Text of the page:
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Deportations and counterinsurgency: a comparison of Malaya, Algeria and Romania

[journal article]

Miroiu, Andrei

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Abstract This article considers in a comparative historical and strategic perspective the large-scale deportations of restive populations during the Malayan Emergency, the Algerian War and the Romanian anti-communist rebellions. The failed American campaigns in Iraq and Afghanistan witnessed a rebirth of military and academic interest in post-war counterinsurgencies (COIN), with an entire "COIN school" being put in charge of the two wars from 2006 to 2011. This particular school elevated the experiences of late colonial warfare, notably the French experience in Algeria and the British campaign in Malaya to the status of policy guides for the early 21st century world. However, one crucial aspect of these was not considered, both theoretically and militarily, for obvious political reasons. Both these conflicts witnessed large-scale deportations, amounting to between a fifth and a third of the population of these colonies. The democratic governments in London and Paris, signatories of the Universal Declaration of Human Rights, dislocated millions of their subjects, destroyed their property and forced them to live in poverty and food deprivation in guarded settlements and concentration camps, undergoing interrogations, torture and systematic brainwashing. In Eastern Europe, following the Soviet example but with striking similarities with democratic countries, the government of Romania launched a similar program to defeat rebellions. This article considers the role of this "forced" mobility in shaping military victory in the three cases and argues that just by itself this aspect invalidates the strategic and political relevance of them for shaping COINs waged by democratic governments.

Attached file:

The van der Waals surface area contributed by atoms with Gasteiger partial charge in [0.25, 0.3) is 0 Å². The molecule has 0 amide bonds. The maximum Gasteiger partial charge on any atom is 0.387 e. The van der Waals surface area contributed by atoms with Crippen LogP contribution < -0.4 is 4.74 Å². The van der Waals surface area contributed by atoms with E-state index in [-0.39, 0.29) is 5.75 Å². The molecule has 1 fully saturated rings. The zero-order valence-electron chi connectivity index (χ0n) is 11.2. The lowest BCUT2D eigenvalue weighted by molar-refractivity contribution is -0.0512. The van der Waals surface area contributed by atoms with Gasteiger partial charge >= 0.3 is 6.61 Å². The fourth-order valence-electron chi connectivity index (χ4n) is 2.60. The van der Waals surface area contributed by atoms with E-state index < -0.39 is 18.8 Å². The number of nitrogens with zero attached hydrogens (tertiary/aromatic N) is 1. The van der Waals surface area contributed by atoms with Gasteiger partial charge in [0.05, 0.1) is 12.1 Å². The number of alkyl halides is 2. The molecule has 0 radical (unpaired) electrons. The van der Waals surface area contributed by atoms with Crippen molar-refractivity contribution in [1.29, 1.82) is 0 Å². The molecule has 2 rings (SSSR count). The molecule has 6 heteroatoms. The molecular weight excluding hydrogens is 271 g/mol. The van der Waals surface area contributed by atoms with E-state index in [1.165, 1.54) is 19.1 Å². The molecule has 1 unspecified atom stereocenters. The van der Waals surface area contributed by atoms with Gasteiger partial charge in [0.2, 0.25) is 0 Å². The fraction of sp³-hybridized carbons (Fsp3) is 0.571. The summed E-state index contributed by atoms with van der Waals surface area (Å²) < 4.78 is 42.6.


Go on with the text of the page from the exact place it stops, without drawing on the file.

Keywords deportation; colonization; cold war; historical development; Algeria; Malaysia; Iraq; war; military intervention; experience
Classification Peace and Conflict Research, International Conflicts, Security Policy; General History
Document language English
Publication Year 2015
Page/Pages p. 177-194
Journal Studia Politica : Romanian Political Science Review, 15 (2015) 2
ISSN 1582-4551
Status Published Version; peer reviewed
Licence Creative Commons - Attribution-Noncommercial-No Derivative Works